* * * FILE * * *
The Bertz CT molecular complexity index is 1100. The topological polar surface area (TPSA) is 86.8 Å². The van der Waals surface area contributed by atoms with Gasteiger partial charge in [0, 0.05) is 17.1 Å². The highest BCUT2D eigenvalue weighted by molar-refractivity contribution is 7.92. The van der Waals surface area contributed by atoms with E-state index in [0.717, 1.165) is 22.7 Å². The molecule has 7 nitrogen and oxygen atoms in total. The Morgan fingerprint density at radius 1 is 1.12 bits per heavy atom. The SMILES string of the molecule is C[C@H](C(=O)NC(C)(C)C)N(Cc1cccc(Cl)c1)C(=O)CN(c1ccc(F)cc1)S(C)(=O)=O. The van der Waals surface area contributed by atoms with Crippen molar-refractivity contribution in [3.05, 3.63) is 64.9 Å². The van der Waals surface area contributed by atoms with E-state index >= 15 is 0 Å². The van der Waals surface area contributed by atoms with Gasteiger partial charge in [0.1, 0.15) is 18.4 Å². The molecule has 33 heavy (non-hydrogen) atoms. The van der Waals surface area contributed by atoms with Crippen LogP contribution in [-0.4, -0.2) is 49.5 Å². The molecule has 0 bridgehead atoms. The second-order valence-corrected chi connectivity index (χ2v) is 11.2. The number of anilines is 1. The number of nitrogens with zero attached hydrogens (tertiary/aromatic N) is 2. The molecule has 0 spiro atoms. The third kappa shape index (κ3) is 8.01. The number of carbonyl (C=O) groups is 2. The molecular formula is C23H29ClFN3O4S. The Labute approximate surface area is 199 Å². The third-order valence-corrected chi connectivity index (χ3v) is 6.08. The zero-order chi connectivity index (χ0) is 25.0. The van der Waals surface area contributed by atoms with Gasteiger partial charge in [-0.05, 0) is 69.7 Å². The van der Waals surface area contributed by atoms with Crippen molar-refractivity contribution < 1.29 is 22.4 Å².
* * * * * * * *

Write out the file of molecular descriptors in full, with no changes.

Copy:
The Bertz CT molecular complexity index is 1100. The topological polar surface area (TPSA) is 86.8 Å². The van der Waals surface area contributed by atoms with Gasteiger partial charge in [0, 0.05) is 17.1 Å². The highest BCUT2D eigenvalue weighted by molar-refractivity contribution is 7.92. The van der Waals surface area contributed by atoms with E-state index in [0.717, 1.165) is 22.7 Å². The molecule has 7 nitrogen and oxygen atoms in total. The Morgan fingerprint density at radius 1 is 1.12 bits per heavy atom. The SMILES string of the molecule is C[C@H](C(=O)NC(C)(C)C)N(Cc1cccc(Cl)c1)C(=O)CN(c1ccc(F)cc1)S(C)(=O)=O. The van der Waals surface area contributed by atoms with Crippen molar-refractivity contribution in [3.05, 3.63) is 64.9 Å². The van der Waals surface area contributed by atoms with E-state index >= 15 is 0 Å². The van der Waals surface area contributed by atoms with Gasteiger partial charge in [0.1, 0.15) is 18.4 Å². The molecule has 33 heavy (non-hydrogen) atoms. The van der Waals surface area contributed by atoms with Crippen LogP contribution in [-0.4, -0.2) is 49.5 Å². The molecule has 0 bridgehead atoms. The second-order valence-corrected chi connectivity index (χ2v) is 11.2. The number of anilines is 1. The number of nitrogens with zero attached hydrogens (tertiary/aromatic N) is 2. The molecule has 0 spiro atoms. The third kappa shape index (κ3) is 8.01. The number of carbonyl (C=O) groups is 2. The molecular formula is C23H29ClFN3O4S. The Labute approximate surface area is 199 Å². The third-order valence-corrected chi connectivity index (χ3v) is 6.08. The zero-order chi connectivity index (χ0) is 25.0. The van der Waals surface area contributed by atoms with Gasteiger partial charge in [-0.05, 0) is 69.7 Å². The van der Waals surface area contributed by atoms with Crippen molar-refractivity contribution < 1.29 is 22.4 Å².